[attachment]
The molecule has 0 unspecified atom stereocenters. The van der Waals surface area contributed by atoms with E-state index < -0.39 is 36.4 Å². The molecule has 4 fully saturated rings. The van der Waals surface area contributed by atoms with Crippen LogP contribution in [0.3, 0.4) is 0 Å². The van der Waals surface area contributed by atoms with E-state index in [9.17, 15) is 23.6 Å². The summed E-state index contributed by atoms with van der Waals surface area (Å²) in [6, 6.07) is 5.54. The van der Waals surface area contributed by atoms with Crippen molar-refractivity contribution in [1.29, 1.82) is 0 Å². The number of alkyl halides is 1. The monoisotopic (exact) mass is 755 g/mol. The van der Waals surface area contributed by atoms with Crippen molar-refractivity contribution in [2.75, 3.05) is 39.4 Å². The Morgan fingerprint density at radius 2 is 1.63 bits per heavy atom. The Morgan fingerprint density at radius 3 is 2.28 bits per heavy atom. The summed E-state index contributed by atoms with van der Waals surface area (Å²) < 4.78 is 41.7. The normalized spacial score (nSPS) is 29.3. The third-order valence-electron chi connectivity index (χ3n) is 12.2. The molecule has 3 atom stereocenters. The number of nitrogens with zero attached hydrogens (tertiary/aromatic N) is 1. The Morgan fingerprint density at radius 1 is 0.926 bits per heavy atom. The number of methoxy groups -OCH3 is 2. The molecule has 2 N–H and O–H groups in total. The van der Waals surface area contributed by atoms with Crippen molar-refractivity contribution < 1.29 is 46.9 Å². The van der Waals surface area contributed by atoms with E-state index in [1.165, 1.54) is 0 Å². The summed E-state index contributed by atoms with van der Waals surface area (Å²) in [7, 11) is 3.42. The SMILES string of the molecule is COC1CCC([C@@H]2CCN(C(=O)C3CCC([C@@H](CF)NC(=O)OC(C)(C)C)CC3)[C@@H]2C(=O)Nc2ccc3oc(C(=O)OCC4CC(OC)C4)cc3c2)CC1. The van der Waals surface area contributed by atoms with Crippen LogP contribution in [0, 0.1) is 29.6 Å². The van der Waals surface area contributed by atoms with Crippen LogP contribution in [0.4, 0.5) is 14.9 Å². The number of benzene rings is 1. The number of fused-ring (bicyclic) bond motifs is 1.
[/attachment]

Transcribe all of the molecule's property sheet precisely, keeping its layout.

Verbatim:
The molecule has 0 unspecified atom stereocenters. The van der Waals surface area contributed by atoms with E-state index < -0.39 is 36.4 Å². The molecule has 4 fully saturated rings. The van der Waals surface area contributed by atoms with Crippen LogP contribution in [0.3, 0.4) is 0 Å². The van der Waals surface area contributed by atoms with E-state index in [9.17, 15) is 23.6 Å². The summed E-state index contributed by atoms with van der Waals surface area (Å²) in [6, 6.07) is 5.54. The van der Waals surface area contributed by atoms with Crippen molar-refractivity contribution in [1.29, 1.82) is 0 Å². The number of alkyl halides is 1. The monoisotopic (exact) mass is 755 g/mol. The van der Waals surface area contributed by atoms with Crippen molar-refractivity contribution in [2.75, 3.05) is 39.4 Å². The Morgan fingerprint density at radius 2 is 1.63 bits per heavy atom. The Morgan fingerprint density at radius 3 is 2.28 bits per heavy atom. The summed E-state index contributed by atoms with van der Waals surface area (Å²) < 4.78 is 41.7. The normalized spacial score (nSPS) is 29.3. The third-order valence-electron chi connectivity index (χ3n) is 12.2. The molecule has 3 atom stereocenters. The number of nitrogens with zero attached hydrogens (tertiary/aromatic N) is 1. The Morgan fingerprint density at radius 1 is 0.926 bits per heavy atom. The number of methoxy groups -OCH3 is 2. The molecule has 2 N–H and O–H groups in total. The van der Waals surface area contributed by atoms with Crippen molar-refractivity contribution < 1.29 is 46.9 Å². The van der Waals surface area contributed by atoms with E-state index in [1.165, 1.54) is 0 Å². The summed E-state index contributed by atoms with van der Waals surface area (Å²) in [7, 11) is 3.42. The SMILES string of the molecule is COC1CCC([C@@H]2CCN(C(=O)C3CCC([C@@H](CF)NC(=O)OC(C)(C)C)CC3)[C@@H]2C(=O)Nc2ccc3oc(C(=O)OCC4CC(OC)C4)cc3c2)CC1. The van der Waals surface area contributed by atoms with Crippen LogP contribution in [0, 0.1) is 29.6 Å². The van der Waals surface area contributed by atoms with Crippen LogP contribution in [0.4, 0.5) is 14.9 Å². The number of benzene rings is 1. The number of fused-ring (bicyclic) bond motifs is 1.